There are very few sure things in life, but in the life of MLB front offices, free agent contracts might be one of the most volatile things in the game. Sure, there are bargains to be had, but there are plenty of monster contracts which go sideways in a hurry.
The Toronto Blue Jays are no strangers to dolling out tens of millions of dollars to free agents over the years. They haven’t found many winners in free agency, but the Blue Jays have more than their fair share of free agent busts.
However, every good front office learns from their mistakes, and some of these deals should serve as a harbinger to teams tempted to spend top-dollar in free agency. These are the seven worst free agent deals in Toronto Blue Jays history.
7. Jaime Garcia (1 year, $10 million)
The most recent entry on the list, it’s one of the swing-and-misses of the Mark Shapiro/Ross Atkins era. In an attempt to pry the Blue Jays’ window of contention open, they inked veteran lefty Jaime Garcia to a one-year contract.
In baseball, there are no such things as bad one-year contracts, but this is one exception to the rule. The Blue Jays paid Garcia upper-tier dollars to deliver, but the contract was a complete write-off.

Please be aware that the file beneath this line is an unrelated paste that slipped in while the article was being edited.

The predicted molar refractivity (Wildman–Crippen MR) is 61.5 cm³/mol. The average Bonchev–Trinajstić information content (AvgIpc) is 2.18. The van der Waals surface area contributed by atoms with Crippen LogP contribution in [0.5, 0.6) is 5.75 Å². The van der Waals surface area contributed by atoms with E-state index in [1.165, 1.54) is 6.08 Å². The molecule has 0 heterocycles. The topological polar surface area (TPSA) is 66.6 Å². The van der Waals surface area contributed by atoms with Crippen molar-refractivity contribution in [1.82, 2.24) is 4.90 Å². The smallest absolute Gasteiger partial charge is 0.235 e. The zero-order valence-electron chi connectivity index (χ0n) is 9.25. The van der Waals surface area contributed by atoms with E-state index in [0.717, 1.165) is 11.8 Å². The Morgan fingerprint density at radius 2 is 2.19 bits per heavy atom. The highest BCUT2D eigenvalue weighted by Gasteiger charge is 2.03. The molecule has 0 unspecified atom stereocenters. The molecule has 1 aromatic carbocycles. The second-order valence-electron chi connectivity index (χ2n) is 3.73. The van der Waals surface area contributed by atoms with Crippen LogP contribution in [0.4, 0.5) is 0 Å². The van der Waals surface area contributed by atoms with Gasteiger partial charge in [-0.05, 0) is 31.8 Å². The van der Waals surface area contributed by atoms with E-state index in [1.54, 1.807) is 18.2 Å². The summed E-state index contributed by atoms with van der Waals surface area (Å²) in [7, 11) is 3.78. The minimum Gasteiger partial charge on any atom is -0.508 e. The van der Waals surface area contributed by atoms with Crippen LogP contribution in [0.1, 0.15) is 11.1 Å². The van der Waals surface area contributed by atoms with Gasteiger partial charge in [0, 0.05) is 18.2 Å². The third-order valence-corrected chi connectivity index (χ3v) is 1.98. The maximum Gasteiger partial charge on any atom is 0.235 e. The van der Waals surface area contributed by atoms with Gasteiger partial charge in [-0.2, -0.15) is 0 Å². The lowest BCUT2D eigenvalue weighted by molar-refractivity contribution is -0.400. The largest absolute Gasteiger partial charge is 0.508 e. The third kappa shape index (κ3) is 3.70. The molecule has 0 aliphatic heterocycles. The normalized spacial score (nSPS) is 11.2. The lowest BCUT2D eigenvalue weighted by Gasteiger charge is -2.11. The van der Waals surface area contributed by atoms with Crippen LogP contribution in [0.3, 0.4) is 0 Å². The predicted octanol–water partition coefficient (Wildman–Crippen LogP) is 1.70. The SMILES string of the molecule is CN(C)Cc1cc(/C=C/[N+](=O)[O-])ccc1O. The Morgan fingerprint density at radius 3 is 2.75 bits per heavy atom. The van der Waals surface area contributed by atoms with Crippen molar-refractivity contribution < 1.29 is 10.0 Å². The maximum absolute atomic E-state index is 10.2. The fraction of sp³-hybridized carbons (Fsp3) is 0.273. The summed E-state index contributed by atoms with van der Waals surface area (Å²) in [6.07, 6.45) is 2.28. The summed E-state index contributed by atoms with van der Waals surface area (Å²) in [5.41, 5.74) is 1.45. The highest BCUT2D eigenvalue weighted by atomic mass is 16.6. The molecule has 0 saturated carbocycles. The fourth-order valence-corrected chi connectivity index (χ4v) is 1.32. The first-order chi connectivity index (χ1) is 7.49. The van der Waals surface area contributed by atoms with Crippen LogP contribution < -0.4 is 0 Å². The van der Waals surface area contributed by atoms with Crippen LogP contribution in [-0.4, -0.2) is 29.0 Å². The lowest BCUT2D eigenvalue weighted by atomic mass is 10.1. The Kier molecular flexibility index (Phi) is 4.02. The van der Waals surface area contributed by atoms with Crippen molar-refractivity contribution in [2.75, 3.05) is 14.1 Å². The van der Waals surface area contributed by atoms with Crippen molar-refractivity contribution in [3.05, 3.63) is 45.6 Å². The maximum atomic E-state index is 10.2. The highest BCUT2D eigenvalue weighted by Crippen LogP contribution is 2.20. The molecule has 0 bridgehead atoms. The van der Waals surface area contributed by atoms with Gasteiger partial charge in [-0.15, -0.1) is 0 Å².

He only made it through the first three months of the 2018 as a starter before being relegated to the bullpen come July, and the Blue Jays released him in late August. When all was said and done, the Blue Jays paid Garcia $10 million for a 5.93 ERA.
6. Maicer Izturis (3 years, $10 million)
The final years of Maicer Izturis’ career might be some of the most unfortunate set of circumstances of any MLB player in recent memory. His time as a Blue Jay barely started in 2013 as injuries derailed his career by the mid-2010s.
Before the Blue Jays swung for the fences in the winter of 2012 by making massive blockbuster trades with the Mets and Marlins, Alex Anthopoulos signed Izturis to a three-year contract (incredibly, with an option for a fourth year).
To his credit, Izturis played 107 games during his first year with the Blue Jays, but an ankle injury ended his season in 2013, and then he tripped on the dugout steps in April 2014, which tore his LCL and brought his season crashing down to earth.
5. Erik Hanson (3 years, $9.4 million)
Look up and down this list and you’ll notice a disturbing trend where many of these players ended their MLB careers as members of the Toronto Blue Jays. Starting pitcher Erik Hanson was no different.
The right-hander had an All-Star season with the Boston Red Sox in 1995, which parlayed him a three-year, $9.4 million deal with the Blue Jays. As the team’s prized offseason acquisition, he took the ball on Opening Day 1996, but sadly, that was the beginning of the end.
Hanson made 35 starts in 1996, but posted a 5.41 ERA and gave up the most runs of any Blue Jays starting pitcher in a single season. He battled injuries the following two seasons, making only 14 combined appearances in 1997 and 1998.
4. Frank Thomas (2 years $18.12 million)
Blue Jays GM J.P. Ricciardi made a big splash by signing “The Big Hurt” to a two-year, $18.12 million dollar contract in November 2006. Frank Thomas rediscovered his stroke that year, putting up MVP-calibre numbers with the Oakland A’s.